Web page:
Can’t wait to chat with a VC?
YourStory presents ‘Ask Your VC’– an opportunity for you to connect with a VC virtually, through a forum of questions and answers. You ask the question, we ‘connect’ you with the expert to get meaningful and relevant insights pertaining to the entrepreneurial eco-system.
Murli Ravi – Head of JAFCO Investment, Singapore
What are some key criteria one should consider while seeking a co-founder?
Short answer: Think complementary (This is necessary but by no means sufficient).
It's obvious why you want your co-founders to bring complementary things to the table. If you're an engineer who loves building products, you need someone else to sell those products, someone else to support customers, and so on.
At the same time, be mindful that simply having the skills needed is not enough to make someone the ideal co-founder. Consider also aspects like:
- Do we have a shared vision?
- Can I see myself working with this person through good times and bad?
- How committed is this person? Should this person be a founder or an employee?
A certain amount of alignment among founders can be engineered by having a vesting schedule for founder shares.
Can a non-technical founder launch a successful tech start-up?
Sure, though it is not common, especially if technology is supposed to be a core strength of the startup. Look at Zynga and Ali Baba, among others.
How do you decide the ideal size of a startup team?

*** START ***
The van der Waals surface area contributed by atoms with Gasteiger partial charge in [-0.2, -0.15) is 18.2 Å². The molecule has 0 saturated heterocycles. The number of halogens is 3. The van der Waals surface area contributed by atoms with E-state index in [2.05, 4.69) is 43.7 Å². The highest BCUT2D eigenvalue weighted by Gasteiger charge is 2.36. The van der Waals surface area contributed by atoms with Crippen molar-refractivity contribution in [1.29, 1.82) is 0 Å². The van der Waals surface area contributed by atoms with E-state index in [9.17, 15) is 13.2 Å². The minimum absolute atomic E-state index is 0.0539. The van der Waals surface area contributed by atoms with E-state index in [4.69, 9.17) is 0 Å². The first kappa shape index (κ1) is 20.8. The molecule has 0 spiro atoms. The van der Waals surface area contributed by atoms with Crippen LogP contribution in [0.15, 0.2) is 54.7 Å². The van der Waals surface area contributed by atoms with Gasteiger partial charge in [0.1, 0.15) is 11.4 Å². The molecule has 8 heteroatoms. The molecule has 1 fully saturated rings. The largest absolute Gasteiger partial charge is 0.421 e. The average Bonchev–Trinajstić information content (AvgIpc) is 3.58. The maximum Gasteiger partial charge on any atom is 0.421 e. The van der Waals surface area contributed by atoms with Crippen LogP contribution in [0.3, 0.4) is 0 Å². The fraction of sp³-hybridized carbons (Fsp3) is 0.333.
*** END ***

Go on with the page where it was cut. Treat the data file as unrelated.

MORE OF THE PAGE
This varies so widely that I hate to give a one-size-fits-all answer. Some questions to think about are:
- What stage is my startup at? If you are at day zero today, perhaps all you need is a team that will get you to MVP.
- What industry am I working in? A startup that plans to develop a mobile calendar app doesn't need as many people as one that is working on the next generation of electric cars.
What are the implications of premature scaling?
The most obvious implication is running out of cash. Ramping up your team prematurely can result in straitened circumstances or even an untimely end to your business.
Even if money is not an issue, increasing the size of your company too quickly can rip apart your company's culture or dilute your focus on your important early customers.
What is "too quickly"? Ah, I wish I could provide another nice formula to define that for you. The best I can really do is to provide a circular, self-referential definition, which is that you know you're growing too quickly when you see problems like the ones above coming up.